Social media is good for markets, says Rowan Dartington’s Stephens
The journey from uncertainty to certainty is getting shorter in the markets as social media technology penetrates the global population, Rowan Dartington Signature’s Guy Stephens argues.
It is fast becoming apparent that the social media revolution of the last five years or so has provided a significant boost for the advancement of democracy.
The ability for suppressed minorities to tell their story in real time to the world, without fear of retribution, must be causing angst in the Kremlin and Beijing. Over the last week the speed of events in the Ukraine and their publicity to the West must have caught even Vladimir Putin by surprise.
The leaders of the West have been able to view developments first hand and voice condemnation without any factual doubt, thereby limiting the aggressor’s room for manoeuvre. Whilst we may now have a diplomatic stand-off, Russia knows the world is watching its every move.
If we cast back to Kosovo and the ethnic cleansing that took place, much of the atrocities were only discovered sometime after the events as nobody in the West knew what was going on.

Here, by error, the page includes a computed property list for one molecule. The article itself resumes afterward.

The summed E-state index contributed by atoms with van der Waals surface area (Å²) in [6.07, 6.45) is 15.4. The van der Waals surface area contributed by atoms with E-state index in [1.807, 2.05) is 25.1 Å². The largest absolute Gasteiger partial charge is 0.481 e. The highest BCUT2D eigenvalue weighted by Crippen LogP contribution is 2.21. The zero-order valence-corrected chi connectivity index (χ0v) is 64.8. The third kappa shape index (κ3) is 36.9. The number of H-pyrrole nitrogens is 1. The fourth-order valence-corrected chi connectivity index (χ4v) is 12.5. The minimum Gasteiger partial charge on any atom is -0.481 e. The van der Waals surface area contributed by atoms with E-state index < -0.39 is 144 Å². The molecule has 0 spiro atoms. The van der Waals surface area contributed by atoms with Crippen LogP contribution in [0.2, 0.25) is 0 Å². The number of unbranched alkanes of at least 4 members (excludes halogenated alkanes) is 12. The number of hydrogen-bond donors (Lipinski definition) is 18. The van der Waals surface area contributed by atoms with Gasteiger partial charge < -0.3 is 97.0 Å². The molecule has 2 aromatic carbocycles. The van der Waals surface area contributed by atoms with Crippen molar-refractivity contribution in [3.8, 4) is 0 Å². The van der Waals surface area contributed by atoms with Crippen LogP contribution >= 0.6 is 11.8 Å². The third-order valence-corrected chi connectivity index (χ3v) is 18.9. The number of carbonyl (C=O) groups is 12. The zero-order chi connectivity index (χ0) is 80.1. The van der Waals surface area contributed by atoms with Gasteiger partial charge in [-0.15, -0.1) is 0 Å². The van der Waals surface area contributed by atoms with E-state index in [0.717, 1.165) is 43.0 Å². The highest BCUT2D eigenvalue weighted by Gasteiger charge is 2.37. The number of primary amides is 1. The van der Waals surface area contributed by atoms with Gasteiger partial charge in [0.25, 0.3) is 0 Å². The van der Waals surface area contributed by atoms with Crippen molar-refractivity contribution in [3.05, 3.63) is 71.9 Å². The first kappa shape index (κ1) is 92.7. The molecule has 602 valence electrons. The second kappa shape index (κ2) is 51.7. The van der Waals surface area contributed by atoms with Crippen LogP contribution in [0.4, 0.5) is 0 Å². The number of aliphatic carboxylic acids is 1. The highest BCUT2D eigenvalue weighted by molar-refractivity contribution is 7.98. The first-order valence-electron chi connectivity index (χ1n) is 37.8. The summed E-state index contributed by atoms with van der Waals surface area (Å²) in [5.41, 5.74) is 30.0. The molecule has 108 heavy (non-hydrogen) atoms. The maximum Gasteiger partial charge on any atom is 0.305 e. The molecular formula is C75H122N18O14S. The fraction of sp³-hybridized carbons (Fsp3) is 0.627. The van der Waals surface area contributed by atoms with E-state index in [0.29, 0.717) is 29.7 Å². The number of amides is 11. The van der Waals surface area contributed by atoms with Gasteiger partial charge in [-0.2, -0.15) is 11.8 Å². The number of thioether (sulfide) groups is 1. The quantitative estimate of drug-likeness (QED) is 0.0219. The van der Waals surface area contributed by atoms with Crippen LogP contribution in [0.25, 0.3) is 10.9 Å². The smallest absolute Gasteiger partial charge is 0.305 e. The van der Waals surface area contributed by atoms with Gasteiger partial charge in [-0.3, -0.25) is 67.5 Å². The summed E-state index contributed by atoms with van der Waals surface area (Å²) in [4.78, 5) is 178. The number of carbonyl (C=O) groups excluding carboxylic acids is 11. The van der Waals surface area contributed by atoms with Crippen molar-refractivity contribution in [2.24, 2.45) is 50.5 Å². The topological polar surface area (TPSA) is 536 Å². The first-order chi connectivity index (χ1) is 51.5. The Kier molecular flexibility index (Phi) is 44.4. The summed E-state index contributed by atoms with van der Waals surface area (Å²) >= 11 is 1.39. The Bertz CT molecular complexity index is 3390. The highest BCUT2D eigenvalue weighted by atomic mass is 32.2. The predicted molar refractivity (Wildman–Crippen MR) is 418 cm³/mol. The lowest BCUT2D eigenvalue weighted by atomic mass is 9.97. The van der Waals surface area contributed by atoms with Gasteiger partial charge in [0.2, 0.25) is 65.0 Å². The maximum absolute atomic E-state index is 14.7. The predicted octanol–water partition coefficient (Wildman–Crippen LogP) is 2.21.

We now live in a different world where Twitter and Facebook have empowered their users to expose breaches of international law and human rights abuse to the world. The influence of this is being seen in the markets whereby the journey from uncertainty to certainty is getting shorter as social media technology penetrates the global population. This is good news for the markets as it stops speculative panic from building and enables the investor to behave rationally.
That said, we still need to be alert to the irrational behaviour behind power politics and the abilities of all politicians to upset markets as they pursue their personal agendas.
For now, the potential unrest in Ukraine appears contained and will hopefully be decided at the ballot box. One would hope that a lesson has been learned that any other would-be aggressors who think they can act in this way face immediate international condemnation and economic isolation.